The days pass, Aerith learning more and more and learning to utilize the ancient knowledge. She does
not seem sad.
One night while we are sleeping, we are woken by a soft thump and a grinding sound. We have
beached ashore. I do not know where we are, but I see a monolithic city on the horizon, reaching
towards the sky in an arrogant attempt to touch the heavens. I feel the Planet's pain in this massive
wound, the skin flaking and crusting, its lifeblood being sucked out by this monstrous parasite. I can feel
the souls of the Lifestream losing their consistency, becoming little more than pale wraiths, screaming in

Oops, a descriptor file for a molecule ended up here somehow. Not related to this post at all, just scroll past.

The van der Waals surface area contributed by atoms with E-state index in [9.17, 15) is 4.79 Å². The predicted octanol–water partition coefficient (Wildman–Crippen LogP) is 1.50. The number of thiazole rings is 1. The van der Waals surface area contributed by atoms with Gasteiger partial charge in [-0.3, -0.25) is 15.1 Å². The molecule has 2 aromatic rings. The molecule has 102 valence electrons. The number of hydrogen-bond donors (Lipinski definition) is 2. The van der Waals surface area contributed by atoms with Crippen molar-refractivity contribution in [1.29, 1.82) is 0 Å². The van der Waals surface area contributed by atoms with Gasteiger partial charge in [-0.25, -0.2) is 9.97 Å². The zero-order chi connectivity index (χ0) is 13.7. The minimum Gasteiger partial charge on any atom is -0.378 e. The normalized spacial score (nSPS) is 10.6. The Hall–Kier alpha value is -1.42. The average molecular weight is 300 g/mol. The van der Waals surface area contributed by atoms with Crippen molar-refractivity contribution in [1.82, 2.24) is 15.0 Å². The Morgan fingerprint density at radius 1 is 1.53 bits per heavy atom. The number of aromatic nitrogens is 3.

agony. Beside me, my little daughter, even more sensitive than I, begins crying.
Why are we here? I ask the spirit.
*You must go,* it replies. *Here will take place the beginning of epic events that will either destroy the
Planet... or save it.*
And my Aerith will surely be the fulcrum.
Wrapping my shawl firmly around my shoulders and leaving our heavy parkas behind, unneeded in this
balmy climate, we set out for the pulsating infection in the distance. My beautiful baby follows with a
little hesitation but still utter trust shining in her huge green eyes.
As we draw closer, the scream of the Planet becomes ever increasingly louder. It saps me of strength,
and Aerith, younger and more versatile than I, grows used to it although trudging along with a pensive
and tensed look on her young/old face.